So in light of my devastating sore throat or in the words of the very wise philosopher, Dave Barry, the Martian Death Flu, I give to you a repost from February-no one read my blog back then anyway.
Why? Because network news sucks-that's why.
I have been wondering for a while now how long it would be before the elitist style of news coverage would crash and burn.
As those in control at the major networks started to see a slide in ratings they thought,"Oh, must be that the audience is just too stupid for real news. We'll have to do more celebrity segments."
And then came Fox.
Fox flew into first place not because the entire world had turned neo-con but because it was a niche market that was completely ignored up until then.
I think I practically jumped up and down the first time I heard a segment involving a person shooting at an intruder in his home and it wasn't completely biased against guns.
But then, of course, reality set in.
Fox was just as insane as the other networks- they were just in favor of controlling every aspect of my life, for my own good, from the right (as opposed to from the left like NBC).
Because Fox had such success, all the networks, in a panic to figure out why no one was watching them, tried to go after the republican market (for the first time, even though they represent about half of the U.S.) but that didn't work either, because republicans were still bitter toward the old networks for ignoring them all these years.
One of the last times I watched a network news show was about five years ago.
Katie Couric was interviewing a woman who had written a book about living and working . . .
as a normal person.
She spent a year or two working as a waitress or a maid or whatever other jobs the rest of us, in the unwashed masses, have to endure. And she wrote about her experience.
Who was she writing this for?
Obviously, if you're an elitist writing a book about posing as a normal person, you must be writing for other elitists who are curious about this lifestyle.
We were the Gorillas in the Mist, or more accurately in the midst, and she lived among us like Diane Fossey, for a while.
I could not understand why this person was on television. I wondered if they thought perhaps they were on some special signal only beamed out to those who have never had to hold a job.
Well, the first thing I thought of when I heard this brave and courageous soul speak was her little experiment was flawed from the get go.
She was not living like a poor person-she was living like a well off, recent college graduate, taking a low paying job for a short time.
She was not starting out with a piece of shit car. She had a car that would get her through for a year or two without needing repairs that would roughly equal the price of said car.
She had a closet full of fairly new designer clothes-that would still look nice in a year or so and therefore she would be treated with respect when she moved about among her public.
She had a case full of Mac or some equally expensive brand of makeup and professionally styled hair.
All things she would keep up fairly cheap by adding to here and there with the grocery store stuff (assuming she didn't cheat and go to a salon with some of the money she was pretending not to have).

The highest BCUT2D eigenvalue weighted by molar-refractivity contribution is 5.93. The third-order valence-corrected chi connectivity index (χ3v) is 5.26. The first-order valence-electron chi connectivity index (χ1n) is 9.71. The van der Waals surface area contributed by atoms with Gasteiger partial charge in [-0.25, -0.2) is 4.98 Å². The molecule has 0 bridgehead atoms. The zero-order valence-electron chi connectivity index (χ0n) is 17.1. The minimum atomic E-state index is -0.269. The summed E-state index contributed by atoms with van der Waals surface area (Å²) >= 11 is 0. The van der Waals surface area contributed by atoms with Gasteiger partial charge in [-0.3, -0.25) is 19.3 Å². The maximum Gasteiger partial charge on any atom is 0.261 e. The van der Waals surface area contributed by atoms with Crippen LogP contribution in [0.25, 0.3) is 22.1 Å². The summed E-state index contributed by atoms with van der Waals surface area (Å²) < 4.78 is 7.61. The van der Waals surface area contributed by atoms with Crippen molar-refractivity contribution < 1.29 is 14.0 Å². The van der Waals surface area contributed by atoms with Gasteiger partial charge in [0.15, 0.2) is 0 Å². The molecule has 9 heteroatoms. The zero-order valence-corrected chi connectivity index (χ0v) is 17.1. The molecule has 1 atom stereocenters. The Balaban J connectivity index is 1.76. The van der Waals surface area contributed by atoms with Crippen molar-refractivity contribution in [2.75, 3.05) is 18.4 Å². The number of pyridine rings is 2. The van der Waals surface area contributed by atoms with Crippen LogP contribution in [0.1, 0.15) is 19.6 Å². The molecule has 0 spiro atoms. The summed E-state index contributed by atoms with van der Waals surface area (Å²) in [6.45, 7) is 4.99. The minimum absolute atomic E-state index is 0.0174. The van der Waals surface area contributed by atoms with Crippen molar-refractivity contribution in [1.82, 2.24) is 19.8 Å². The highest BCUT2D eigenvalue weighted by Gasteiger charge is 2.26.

Her expensive personal items would last her through the year or two.
She would also have the knowledge that her "real" life was there as a fall back.
If she were to step into a thrift store with her hard earned twenty, she would not have to look to outfit herself entirely-shoes and underwear included.
She would not feel the weight of poverty and depression and wonder why she can't, just once, buy something new.
She would walk in the musty entrance of the thrift store with her $300 pair of Prada mule shoes and her cute $140 leather belt and a ridiculously overpriced spaghetti tank, search through the "boutique" section, the section that actual poor people never even look at, find a bohemian style skirt to piece together with her designer ensemble and walk out of there thinking,"Wow, you really can look good from a thrift store. It's just that these poor people don't know how to present themselves fashionably. They're poor for a reason, you know."
During this interview she mentioned that a woman she'd been working with busted her ankle and stayed at work hobbling around because she couldn't take the day off. And when she went home-she iced it and wrapped it (like the rest of us have to do, because she didn't have the $300 to throw away on a doctor) and came back to work the next day.
Both the author and Katie were aghast at this and shook their heads when they cut away to a commercial.
This was the end for me.
Two people doing a show for actual people but talking about us as though we were a zoo exhibit.
Tirade over- here is the article on the beginning of the end for the aspiring Courics of the world;
Steve Spendlove realizes that after last month's layoffs of most of the news-gathering staff at tiny KFTY-TV in Santa Rosa there will be less local coverage. The Clear Channel executive overseeing the station knows there won't be reporters to investigate local scandals, let alone do those fluffy woman-turns-100 features that make TV anchors cock their heads and smile at the end of a newscast.
But Spendlove said that the station's "business model" hadn't been working for years, and that "covering one-eighth of the Bay Area" is neither a moneymaker nor even an operation large enough to be measured by Nielsen ratings.More here